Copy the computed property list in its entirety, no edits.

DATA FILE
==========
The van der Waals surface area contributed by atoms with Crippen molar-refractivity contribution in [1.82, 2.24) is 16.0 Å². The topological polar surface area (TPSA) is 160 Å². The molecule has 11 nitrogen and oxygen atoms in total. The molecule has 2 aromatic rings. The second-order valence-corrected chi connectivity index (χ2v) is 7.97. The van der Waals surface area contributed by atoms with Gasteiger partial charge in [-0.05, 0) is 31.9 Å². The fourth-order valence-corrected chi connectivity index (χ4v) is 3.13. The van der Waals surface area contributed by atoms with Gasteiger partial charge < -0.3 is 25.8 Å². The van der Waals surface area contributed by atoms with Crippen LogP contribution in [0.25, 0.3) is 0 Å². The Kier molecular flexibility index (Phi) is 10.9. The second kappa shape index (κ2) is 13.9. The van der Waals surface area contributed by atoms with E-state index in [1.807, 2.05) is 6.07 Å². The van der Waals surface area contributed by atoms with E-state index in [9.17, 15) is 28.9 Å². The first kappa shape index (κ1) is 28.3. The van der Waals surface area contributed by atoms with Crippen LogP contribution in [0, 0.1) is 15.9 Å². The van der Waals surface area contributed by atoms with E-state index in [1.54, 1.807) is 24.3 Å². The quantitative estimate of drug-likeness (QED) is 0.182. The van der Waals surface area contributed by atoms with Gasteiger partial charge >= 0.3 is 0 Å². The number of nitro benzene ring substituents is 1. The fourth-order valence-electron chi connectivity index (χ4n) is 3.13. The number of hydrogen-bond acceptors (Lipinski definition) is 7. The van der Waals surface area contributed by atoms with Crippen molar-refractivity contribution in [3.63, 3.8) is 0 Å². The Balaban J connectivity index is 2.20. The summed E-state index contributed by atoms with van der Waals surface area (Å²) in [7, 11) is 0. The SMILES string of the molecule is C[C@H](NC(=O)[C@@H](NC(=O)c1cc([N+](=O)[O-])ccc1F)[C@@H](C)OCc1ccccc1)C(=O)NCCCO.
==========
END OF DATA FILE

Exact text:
The van der Waals surface area contributed by atoms with Crippen molar-refractivity contribution in [1.82, 2.24) is 16.0 Å². The topological polar surface area (TPSA) is 160 Å². The molecule has 11 nitrogen and oxygen atoms in total. The molecule has 2 aromatic rings. The second-order valence-corrected chi connectivity index (χ2v) is 7.97. The van der Waals surface area contributed by atoms with Gasteiger partial charge in [-0.05, 0) is 31.9 Å². The fourth-order valence-corrected chi connectivity index (χ4v) is 3.13. The van der Waals surface area contributed by atoms with Gasteiger partial charge < -0.3 is 25.8 Å². The van der Waals surface area contributed by atoms with Crippen LogP contribution in [0.25, 0.3) is 0 Å². The Kier molecular flexibility index (Phi) is 10.9. The second kappa shape index (κ2) is 13.9. The van der Waals surface area contributed by atoms with E-state index in [1.807, 2.05) is 6.07 Å². The van der Waals surface area contributed by atoms with E-state index in [9.17, 15) is 28.9 Å². The first kappa shape index (κ1) is 28.3. The van der Waals surface area contributed by atoms with Crippen LogP contribution in [0, 0.1) is 15.9 Å². The van der Waals surface area contributed by atoms with E-state index in [1.54, 1.807) is 24.3 Å². The quantitative estimate of drug-likeness (QED) is 0.182. The van der Waals surface area contributed by atoms with Gasteiger partial charge >= 0.3 is 0 Å². The number of nitro benzene ring substituents is 1. The fourth-order valence-electron chi connectivity index (χ4n) is 3.13. The number of hydrogen-bond acceptors (Lipinski definition) is 7. The van der Waals surface area contributed by atoms with Crippen molar-refractivity contribution in [3.63, 3.8) is 0 Å². The Balaban J connectivity index is 2.20. The summed E-state index contributed by atoms with van der Waals surface area (Å²) in [7, 11) is 0. The SMILES string of the molecule is C[C@H](NC(=O)[C@@H](NC(=O)c1cc([N+](=O)[O-])ccc1F)[C@@H](C)OCc1ccccc1)C(=O)NCCCO.